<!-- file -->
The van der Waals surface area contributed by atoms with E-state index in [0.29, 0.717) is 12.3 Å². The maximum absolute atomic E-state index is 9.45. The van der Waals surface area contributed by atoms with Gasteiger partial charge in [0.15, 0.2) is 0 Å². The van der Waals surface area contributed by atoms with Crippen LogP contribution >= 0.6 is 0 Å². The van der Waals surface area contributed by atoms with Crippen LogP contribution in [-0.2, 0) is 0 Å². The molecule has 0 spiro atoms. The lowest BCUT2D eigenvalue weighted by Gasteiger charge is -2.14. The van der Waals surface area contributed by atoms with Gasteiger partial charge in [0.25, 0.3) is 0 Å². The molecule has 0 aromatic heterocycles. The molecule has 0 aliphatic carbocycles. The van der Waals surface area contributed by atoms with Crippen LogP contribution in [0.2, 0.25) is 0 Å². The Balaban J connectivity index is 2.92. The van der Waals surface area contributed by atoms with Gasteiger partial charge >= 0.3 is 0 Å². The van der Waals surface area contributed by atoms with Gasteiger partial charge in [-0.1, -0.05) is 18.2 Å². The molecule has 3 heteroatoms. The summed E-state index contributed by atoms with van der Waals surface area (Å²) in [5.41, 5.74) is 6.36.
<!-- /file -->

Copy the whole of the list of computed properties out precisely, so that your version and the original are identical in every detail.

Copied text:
The van der Waals surface area contributed by atoms with E-state index in [0.29, 0.717) is 12.3 Å². The maximum absolute atomic E-state index is 9.45. The van der Waals surface area contributed by atoms with Gasteiger partial charge in [0.15, 0.2) is 0 Å². The van der Waals surface area contributed by atoms with Crippen LogP contribution >= 0.6 is 0 Å². The van der Waals surface area contributed by atoms with Crippen LogP contribution in [-0.2, 0) is 0 Å². The molecule has 0 spiro atoms. The lowest BCUT2D eigenvalue weighted by Gasteiger charge is -2.14. The van der Waals surface area contributed by atoms with Gasteiger partial charge in [0.25, 0.3) is 0 Å². The molecule has 0 aromatic heterocycles. The molecule has 0 aliphatic carbocycles. The van der Waals surface area contributed by atoms with Crippen LogP contribution in [0.2, 0.25) is 0 Å². The Balaban J connectivity index is 2.92. The van der Waals surface area contributed by atoms with Gasteiger partial charge >= 0.3 is 0 Å². The van der Waals surface area contributed by atoms with Gasteiger partial charge in [-0.1, -0.05) is 18.2 Å². The molecule has 3 heteroatoms. The summed E-state index contributed by atoms with van der Waals surface area (Å²) in [5.41, 5.74) is 6.36.